If you want to help protect the environment in your community, but you’re not sure where to start, then now is the time to join the Rutgers Environmental Steward Volunteer Program. The program teaches participants how to tackle important environmental issues and use what is learned to make a difference in their community. You don’t need a science background. Anyone can join the program.
“We’ve trained over 1,000 volunteers since the start of the program in 2005, many of whom are still making an impact within their communities. – county agent Michele Bakacs, Rutgers New Jersey Agricultural Experiment Station, Cooperative Extension.
Stewards attend weekly classes on topics such as climate change, green infrastructure, environmental justice, and wildlife habitat. Each class is taught by a leading researcher from Rutgers University, a government agency, or the non-profit sector. The 2023 class will run from January 24 through May 16 on Tuesdays from 5:30-8:00 p.m. The program fee is $260. The class is a hybrid format of zoom sessions, in-person instruction, field trips, and on-demand electives.
Participants complete a 60-hour volunteer internship within their community to become certified Rutgers Environmental Stewards.
My project was very important to me, in several respects. I used the skills and knowledge that I learned in class — about soil compaction, water conservation, native plants, pollinators, and rain gardens (of course) — and the project reinforced my learning. Getting outdoors, shovel in hand, building something useful for our town and our environment, which people appreciated, was incredibly satisfying and energizing for me. – Steffen, RES Certification Recipient 2022
Examples of recent projects include:
- Working under the supervision of the Atlantic County Utility Authority and township public works staff, two of our environmental stewards visited neighborhoods on recycling day. Their goal was to identify the most common recycling mistakes and contaminants, measure the effectiveness of informational tags on recycling behavior changes and provide information and feedback to residents. The stewards visually inspected recycling carts before collection and provided feedback to residents using tags that identify common contaminants. Based on what they saw, a tag was marked and attached to the bucket or cart to provide feedback to residents. They inspected each community over a 4-week period, and each week after the first there was a noticeable improvement as residents began adhering to the county’s new recycling regulations.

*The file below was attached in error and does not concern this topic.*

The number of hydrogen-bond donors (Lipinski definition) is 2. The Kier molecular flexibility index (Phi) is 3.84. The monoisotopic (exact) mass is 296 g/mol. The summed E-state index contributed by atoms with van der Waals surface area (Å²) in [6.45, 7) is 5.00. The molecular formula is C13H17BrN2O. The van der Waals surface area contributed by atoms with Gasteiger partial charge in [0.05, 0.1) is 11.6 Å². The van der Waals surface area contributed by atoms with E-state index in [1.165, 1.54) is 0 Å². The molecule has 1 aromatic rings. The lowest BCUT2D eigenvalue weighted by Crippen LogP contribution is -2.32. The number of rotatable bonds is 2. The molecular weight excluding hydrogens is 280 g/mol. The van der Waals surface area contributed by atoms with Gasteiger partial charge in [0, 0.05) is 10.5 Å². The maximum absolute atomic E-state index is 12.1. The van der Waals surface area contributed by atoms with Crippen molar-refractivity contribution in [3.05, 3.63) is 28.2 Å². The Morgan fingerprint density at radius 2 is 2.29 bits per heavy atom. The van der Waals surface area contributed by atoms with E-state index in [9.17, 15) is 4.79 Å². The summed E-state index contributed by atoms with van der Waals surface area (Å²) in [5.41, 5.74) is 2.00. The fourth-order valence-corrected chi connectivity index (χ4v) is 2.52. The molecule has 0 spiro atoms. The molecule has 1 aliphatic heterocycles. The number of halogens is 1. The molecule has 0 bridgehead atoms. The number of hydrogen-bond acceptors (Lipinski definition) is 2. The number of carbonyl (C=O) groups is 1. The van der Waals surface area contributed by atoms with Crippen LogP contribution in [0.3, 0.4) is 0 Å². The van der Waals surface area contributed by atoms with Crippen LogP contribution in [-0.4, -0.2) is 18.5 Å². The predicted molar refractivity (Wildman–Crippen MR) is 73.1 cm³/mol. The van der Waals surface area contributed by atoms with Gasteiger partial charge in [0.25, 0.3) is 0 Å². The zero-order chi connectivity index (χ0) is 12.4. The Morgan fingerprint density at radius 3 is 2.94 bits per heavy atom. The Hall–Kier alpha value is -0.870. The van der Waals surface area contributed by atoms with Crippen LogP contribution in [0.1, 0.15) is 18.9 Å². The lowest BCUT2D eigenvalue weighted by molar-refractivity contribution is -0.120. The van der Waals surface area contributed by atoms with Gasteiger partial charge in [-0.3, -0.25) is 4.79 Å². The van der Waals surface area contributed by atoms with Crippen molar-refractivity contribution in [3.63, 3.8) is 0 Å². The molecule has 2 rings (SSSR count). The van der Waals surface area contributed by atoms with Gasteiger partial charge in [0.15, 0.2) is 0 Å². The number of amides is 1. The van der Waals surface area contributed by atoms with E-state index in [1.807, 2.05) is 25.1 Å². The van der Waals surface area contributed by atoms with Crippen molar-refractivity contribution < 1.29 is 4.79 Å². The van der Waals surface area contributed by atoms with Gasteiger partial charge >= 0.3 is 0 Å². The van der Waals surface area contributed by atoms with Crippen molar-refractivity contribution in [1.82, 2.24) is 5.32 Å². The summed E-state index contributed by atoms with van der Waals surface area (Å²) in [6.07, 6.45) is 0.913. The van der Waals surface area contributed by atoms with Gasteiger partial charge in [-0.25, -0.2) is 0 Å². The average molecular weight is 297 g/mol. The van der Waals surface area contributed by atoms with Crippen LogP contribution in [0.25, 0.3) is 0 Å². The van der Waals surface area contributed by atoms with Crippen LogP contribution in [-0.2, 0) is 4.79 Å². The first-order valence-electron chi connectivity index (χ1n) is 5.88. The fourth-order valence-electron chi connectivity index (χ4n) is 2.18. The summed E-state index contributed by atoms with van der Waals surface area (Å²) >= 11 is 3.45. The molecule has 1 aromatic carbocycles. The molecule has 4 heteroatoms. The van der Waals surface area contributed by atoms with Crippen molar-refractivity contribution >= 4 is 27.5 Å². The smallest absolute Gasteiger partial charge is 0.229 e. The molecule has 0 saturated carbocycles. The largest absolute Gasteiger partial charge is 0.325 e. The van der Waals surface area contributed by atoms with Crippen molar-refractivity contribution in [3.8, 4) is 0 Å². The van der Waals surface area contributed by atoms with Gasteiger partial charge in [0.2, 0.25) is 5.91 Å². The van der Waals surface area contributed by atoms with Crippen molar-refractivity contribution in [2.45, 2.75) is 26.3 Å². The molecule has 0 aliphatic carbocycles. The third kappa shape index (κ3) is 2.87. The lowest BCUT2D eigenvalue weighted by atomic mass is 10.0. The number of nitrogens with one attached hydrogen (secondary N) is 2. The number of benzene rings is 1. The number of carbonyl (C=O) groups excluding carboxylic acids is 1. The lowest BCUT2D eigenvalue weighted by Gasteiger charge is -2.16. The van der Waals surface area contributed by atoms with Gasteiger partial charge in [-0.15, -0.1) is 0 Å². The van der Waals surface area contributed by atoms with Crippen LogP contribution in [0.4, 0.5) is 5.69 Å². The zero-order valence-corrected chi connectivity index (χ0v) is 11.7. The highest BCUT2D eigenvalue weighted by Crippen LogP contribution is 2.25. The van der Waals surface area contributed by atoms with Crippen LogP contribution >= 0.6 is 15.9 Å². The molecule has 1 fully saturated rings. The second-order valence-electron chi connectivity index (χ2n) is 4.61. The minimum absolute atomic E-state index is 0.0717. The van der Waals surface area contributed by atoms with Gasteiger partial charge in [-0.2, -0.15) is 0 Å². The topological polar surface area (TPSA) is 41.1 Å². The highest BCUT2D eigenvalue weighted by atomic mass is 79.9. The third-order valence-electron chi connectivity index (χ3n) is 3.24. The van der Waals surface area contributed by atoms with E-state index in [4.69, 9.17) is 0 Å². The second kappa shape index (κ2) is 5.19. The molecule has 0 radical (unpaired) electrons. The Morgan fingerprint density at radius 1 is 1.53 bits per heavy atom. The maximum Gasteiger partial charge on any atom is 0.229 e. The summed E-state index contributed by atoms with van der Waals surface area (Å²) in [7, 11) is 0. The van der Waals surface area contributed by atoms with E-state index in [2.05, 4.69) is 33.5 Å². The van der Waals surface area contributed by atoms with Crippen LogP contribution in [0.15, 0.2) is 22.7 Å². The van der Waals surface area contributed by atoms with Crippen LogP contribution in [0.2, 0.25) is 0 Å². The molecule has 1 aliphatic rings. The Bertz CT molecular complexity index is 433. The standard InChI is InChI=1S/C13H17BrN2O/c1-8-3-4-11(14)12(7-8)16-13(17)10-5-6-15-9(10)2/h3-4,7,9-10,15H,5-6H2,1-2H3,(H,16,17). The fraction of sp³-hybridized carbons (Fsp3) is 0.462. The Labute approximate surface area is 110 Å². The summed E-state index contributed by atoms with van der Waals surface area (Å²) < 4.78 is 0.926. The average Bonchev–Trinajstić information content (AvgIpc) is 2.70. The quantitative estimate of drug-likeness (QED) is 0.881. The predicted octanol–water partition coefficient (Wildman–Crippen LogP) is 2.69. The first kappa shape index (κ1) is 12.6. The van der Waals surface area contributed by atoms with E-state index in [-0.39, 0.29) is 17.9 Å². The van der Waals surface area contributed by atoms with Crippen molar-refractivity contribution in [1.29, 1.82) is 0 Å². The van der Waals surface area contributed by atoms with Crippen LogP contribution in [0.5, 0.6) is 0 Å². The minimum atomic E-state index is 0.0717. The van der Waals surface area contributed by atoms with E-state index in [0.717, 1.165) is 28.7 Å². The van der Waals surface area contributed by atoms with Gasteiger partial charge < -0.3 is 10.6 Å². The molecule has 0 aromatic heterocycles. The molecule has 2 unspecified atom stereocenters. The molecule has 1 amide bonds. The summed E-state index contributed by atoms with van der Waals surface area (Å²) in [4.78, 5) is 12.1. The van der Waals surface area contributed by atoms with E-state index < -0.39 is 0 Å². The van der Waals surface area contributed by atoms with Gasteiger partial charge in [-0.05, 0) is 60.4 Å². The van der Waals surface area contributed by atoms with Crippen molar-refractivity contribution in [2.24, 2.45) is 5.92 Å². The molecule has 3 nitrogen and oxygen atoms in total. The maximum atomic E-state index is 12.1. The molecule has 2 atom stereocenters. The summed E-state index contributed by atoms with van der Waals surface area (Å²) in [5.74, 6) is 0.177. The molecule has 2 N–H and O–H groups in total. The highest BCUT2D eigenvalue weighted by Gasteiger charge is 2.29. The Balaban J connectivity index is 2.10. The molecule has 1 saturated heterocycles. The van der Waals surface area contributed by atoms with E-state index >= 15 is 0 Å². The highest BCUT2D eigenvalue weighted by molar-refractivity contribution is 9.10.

- Another environmental steward created a database that allows the Washington Crossing State Park permanent access to the labeling data and location of the trees in the arboretum. The database includes the common name, scientific name, family, origin, and the GIS coordinates of 107 trees. Using this information, a custom google map was developed for visitors to access. In addition, identification tags were designed and mounted following ADA guidelines. Visitors can now enjoy learning about the trees they see while walking the trails and the staff has a strong and accurate database. The map can be viewed at https://go.rutgers.edu/WCtreemap
Internship projects help Stewards get real-world experience and build relationships by working on local environmental problems. At the end of the class, we celebrate volunteer achievements at our Impact Summit.
The Rutgers Environmental Stewards program is a volunteer program offered in New Jersey through Rutgers Cooperative Extension, NJ Agriculture Experiment Station (NJAES), and Rutgers, The State University of New Jersey, in cooperation with individual county governments. The program is designed to increase the availability of University-based information to local communities and individuals through trained adult volunteers known as Rutgers Environmental Stewards. To learn more or to register visit the website.